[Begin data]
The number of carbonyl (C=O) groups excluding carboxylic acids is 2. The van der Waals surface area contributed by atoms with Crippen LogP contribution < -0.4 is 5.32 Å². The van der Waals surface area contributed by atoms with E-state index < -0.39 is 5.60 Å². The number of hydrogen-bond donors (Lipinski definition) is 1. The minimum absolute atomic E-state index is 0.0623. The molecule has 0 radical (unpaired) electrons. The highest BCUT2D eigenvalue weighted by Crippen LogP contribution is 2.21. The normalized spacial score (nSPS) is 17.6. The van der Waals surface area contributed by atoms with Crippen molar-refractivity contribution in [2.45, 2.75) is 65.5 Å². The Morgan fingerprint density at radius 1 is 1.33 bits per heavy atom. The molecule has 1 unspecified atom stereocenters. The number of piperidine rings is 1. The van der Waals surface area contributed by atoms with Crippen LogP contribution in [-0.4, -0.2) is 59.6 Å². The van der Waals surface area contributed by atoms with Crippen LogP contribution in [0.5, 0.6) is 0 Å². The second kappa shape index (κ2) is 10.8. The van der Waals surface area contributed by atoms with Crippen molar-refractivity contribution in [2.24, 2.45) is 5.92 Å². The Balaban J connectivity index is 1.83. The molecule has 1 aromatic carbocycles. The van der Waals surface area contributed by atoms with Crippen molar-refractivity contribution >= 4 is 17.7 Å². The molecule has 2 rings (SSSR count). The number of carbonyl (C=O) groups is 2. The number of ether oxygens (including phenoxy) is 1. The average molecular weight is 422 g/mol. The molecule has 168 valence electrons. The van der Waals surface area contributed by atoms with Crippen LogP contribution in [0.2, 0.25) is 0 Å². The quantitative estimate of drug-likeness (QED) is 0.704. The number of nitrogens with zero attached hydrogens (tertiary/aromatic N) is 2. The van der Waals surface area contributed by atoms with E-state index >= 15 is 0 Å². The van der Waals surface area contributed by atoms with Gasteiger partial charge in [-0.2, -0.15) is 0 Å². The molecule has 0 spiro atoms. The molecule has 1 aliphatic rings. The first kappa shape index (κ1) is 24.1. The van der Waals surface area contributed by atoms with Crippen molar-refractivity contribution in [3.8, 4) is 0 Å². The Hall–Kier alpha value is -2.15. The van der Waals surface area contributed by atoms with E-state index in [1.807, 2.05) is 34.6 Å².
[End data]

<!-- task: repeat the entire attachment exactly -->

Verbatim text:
The number of carbonyl (C=O) groups excluding carboxylic acids is 2. The van der Waals surface area contributed by atoms with Crippen LogP contribution < -0.4 is 5.32 Å². The van der Waals surface area contributed by atoms with E-state index < -0.39 is 5.60 Å². The number of hydrogen-bond donors (Lipinski definition) is 1. The minimum absolute atomic E-state index is 0.0623. The molecule has 0 radical (unpaired) electrons. The highest BCUT2D eigenvalue weighted by Crippen LogP contribution is 2.21. The normalized spacial score (nSPS) is 17.6. The van der Waals surface area contributed by atoms with Crippen molar-refractivity contribution in [2.45, 2.75) is 65.5 Å². The Morgan fingerprint density at radius 1 is 1.33 bits per heavy atom. The molecule has 1 unspecified atom stereocenters. The number of piperidine rings is 1. The van der Waals surface area contributed by atoms with Crippen LogP contribution in [-0.4, -0.2) is 59.6 Å². The van der Waals surface area contributed by atoms with Crippen LogP contribution in [0.5, 0.6) is 0 Å². The second kappa shape index (κ2) is 10.8. The van der Waals surface area contributed by atoms with Crippen molar-refractivity contribution in [2.24, 2.45) is 5.92 Å². The Balaban J connectivity index is 1.83. The molecule has 1 aromatic carbocycles. The van der Waals surface area contributed by atoms with Crippen molar-refractivity contribution >= 4 is 17.7 Å². The molecule has 2 rings (SSSR count). The number of carbonyl (C=O) groups is 2. The number of ether oxygens (including phenoxy) is 1. The average molecular weight is 422 g/mol. The molecule has 168 valence electrons. The van der Waals surface area contributed by atoms with Crippen LogP contribution in [0.2, 0.25) is 0 Å². The quantitative estimate of drug-likeness (QED) is 0.704. The number of nitrogens with zero attached hydrogens (tertiary/aromatic N) is 2. The van der Waals surface area contributed by atoms with E-state index >= 15 is 0 Å². The van der Waals surface area contributed by atoms with Gasteiger partial charge in [-0.2, -0.15) is 0 Å². The molecule has 0 spiro atoms. The molecule has 1 aliphatic rings. The first kappa shape index (κ1) is 24.1. The van der Waals surface area contributed by atoms with Crippen molar-refractivity contribution in [3.8, 4) is 0 Å². The Hall–Kier alpha value is -2.15. The van der Waals surface area contributed by atoms with E-state index in [1.807, 2.05) is 34.6 Å².